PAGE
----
This storyline is set both in the continuity of the new DC animated movies, and it fits in neatly with the plotlines of Rocksteady's video game series. How did that work, as you dug into the project?
I actually was writing this while they were still finishing "Arkham Origins." They told me what "Arkham Origins" was going to be, but I hadn't played at the time. There is a background line that people are starting to say, like,"Hey, I heard this -- what the hell?" Which is at one point one gang member says to another gang member, "Dude, I ran up against this guy, and he started throwing boomerangs at me," and he goes, "You mean Batarangs?" And he's like, "No! Called himself Captain something-or-another." And I was like, "This is theoretically like teasing my movie! That's really cool!" And then at the end of "Origins," there's a Deathstroke/Suicide Squad tease where Waller comes in and puts him in the Suicide Squad. Then people wanted to know why Deathstroke isn't in this. The characters have mentioned working together before -- in the scene where they're in the room, and they're all talking, both Boomerang, Deadshot and Harley mention, "This again? Oh, we worked together," so it infers that there's something before their mission. And I don't think I know what that is. But I do know that Rocksteady was like, "You can't say this is the first time they met." I was like "Okay. Done."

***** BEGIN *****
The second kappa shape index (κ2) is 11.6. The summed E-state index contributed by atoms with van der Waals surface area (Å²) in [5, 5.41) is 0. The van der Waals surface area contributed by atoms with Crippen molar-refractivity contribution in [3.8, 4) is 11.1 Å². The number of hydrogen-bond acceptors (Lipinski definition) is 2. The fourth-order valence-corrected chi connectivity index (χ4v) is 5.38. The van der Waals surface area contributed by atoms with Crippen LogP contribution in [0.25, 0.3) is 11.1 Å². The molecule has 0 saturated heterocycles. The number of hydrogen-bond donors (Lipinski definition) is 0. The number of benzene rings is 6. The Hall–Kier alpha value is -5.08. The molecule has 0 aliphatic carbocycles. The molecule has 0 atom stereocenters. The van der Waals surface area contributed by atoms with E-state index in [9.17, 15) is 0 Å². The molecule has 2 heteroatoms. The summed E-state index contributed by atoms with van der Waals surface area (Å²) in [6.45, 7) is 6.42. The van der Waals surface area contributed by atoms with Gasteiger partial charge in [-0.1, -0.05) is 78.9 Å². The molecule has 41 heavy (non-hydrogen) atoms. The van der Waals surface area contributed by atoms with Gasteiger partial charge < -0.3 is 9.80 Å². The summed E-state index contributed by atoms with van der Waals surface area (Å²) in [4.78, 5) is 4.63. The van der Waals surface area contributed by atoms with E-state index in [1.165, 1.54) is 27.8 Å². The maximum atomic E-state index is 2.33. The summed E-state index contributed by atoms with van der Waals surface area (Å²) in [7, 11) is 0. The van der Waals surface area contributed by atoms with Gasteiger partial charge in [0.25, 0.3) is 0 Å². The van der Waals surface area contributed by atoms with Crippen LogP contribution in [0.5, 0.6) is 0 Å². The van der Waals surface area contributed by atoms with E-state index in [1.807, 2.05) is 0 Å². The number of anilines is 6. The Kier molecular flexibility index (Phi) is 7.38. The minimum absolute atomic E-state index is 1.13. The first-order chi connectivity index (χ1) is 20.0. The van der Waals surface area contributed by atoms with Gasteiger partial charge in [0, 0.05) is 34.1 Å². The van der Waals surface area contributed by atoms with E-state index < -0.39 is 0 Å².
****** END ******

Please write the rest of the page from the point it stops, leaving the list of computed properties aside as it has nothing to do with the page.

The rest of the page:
When you started, who were you champing at the bit to write? And who was the surprise delight to write as you got into it?
I was super-excited to write the Joker because he's just chaos. You can use almost any line, and it sounds great coming out of the Joker's mouth. I was very excited to write Harley and Boomerang and Deadshot, my three core [characters].